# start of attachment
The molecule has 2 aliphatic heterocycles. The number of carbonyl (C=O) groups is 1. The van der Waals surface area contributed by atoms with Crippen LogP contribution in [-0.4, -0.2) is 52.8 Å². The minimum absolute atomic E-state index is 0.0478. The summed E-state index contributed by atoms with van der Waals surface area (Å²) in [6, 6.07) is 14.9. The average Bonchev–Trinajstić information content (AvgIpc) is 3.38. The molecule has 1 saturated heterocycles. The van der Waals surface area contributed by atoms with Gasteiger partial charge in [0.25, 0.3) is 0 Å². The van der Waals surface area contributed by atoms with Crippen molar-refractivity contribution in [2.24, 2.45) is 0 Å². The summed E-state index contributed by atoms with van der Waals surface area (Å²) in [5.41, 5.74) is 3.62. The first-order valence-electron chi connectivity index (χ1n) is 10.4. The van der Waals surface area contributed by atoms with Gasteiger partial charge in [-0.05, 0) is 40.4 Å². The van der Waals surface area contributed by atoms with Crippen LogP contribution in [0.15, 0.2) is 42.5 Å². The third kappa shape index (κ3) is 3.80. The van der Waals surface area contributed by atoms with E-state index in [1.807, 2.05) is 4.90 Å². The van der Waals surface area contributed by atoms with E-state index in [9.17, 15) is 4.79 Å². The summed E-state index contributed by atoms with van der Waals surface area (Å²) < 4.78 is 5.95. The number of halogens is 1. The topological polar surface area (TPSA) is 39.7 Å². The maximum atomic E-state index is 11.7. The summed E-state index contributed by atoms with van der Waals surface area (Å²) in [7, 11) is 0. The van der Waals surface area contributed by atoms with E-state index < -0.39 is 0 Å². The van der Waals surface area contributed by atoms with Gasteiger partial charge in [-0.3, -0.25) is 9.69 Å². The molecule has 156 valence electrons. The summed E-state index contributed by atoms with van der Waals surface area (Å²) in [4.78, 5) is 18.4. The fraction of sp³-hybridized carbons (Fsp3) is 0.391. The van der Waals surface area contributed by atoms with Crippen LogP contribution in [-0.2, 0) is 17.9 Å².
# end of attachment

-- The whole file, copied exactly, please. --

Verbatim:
The molecule has 2 aliphatic heterocycles. The number of carbonyl (C=O) groups is 1. The van der Waals surface area contributed by atoms with Crippen LogP contribution in [-0.4, -0.2) is 52.8 Å². The minimum absolute atomic E-state index is 0.0478. The summed E-state index contributed by atoms with van der Waals surface area (Å²) in [6, 6.07) is 14.9. The average Bonchev–Trinajstić information content (AvgIpc) is 3.38. The molecule has 1 saturated heterocycles. The van der Waals surface area contributed by atoms with Gasteiger partial charge in [0.25, 0.3) is 0 Å². The van der Waals surface area contributed by atoms with Crippen molar-refractivity contribution in [2.24, 2.45) is 0 Å². The summed E-state index contributed by atoms with van der Waals surface area (Å²) in [5.41, 5.74) is 3.62. The first-order valence-electron chi connectivity index (χ1n) is 10.4. The van der Waals surface area contributed by atoms with Gasteiger partial charge in [-0.05, 0) is 40.4 Å². The van der Waals surface area contributed by atoms with Crippen LogP contribution in [0.15, 0.2) is 42.5 Å². The third kappa shape index (κ3) is 3.80. The van der Waals surface area contributed by atoms with E-state index in [1.807, 2.05) is 4.90 Å². The van der Waals surface area contributed by atoms with E-state index in [9.17, 15) is 4.79 Å². The summed E-state index contributed by atoms with van der Waals surface area (Å²) < 4.78 is 5.95. The number of halogens is 1. The topological polar surface area (TPSA) is 39.7 Å². The maximum atomic E-state index is 11.7. The summed E-state index contributed by atoms with van der Waals surface area (Å²) in [7, 11) is 0. The van der Waals surface area contributed by atoms with E-state index < -0.39 is 0 Å². The van der Waals surface area contributed by atoms with Gasteiger partial charge in [-0.3, -0.25) is 9.69 Å². The molecule has 156 valence electrons. The summed E-state index contributed by atoms with van der Waals surface area (Å²) in [4.78, 5) is 18.4. The fraction of sp³-hybridized carbons (Fsp3) is 0.391. The van der Waals surface area contributed by atoms with Crippen LogP contribution in [-0.2, 0) is 17.9 Å².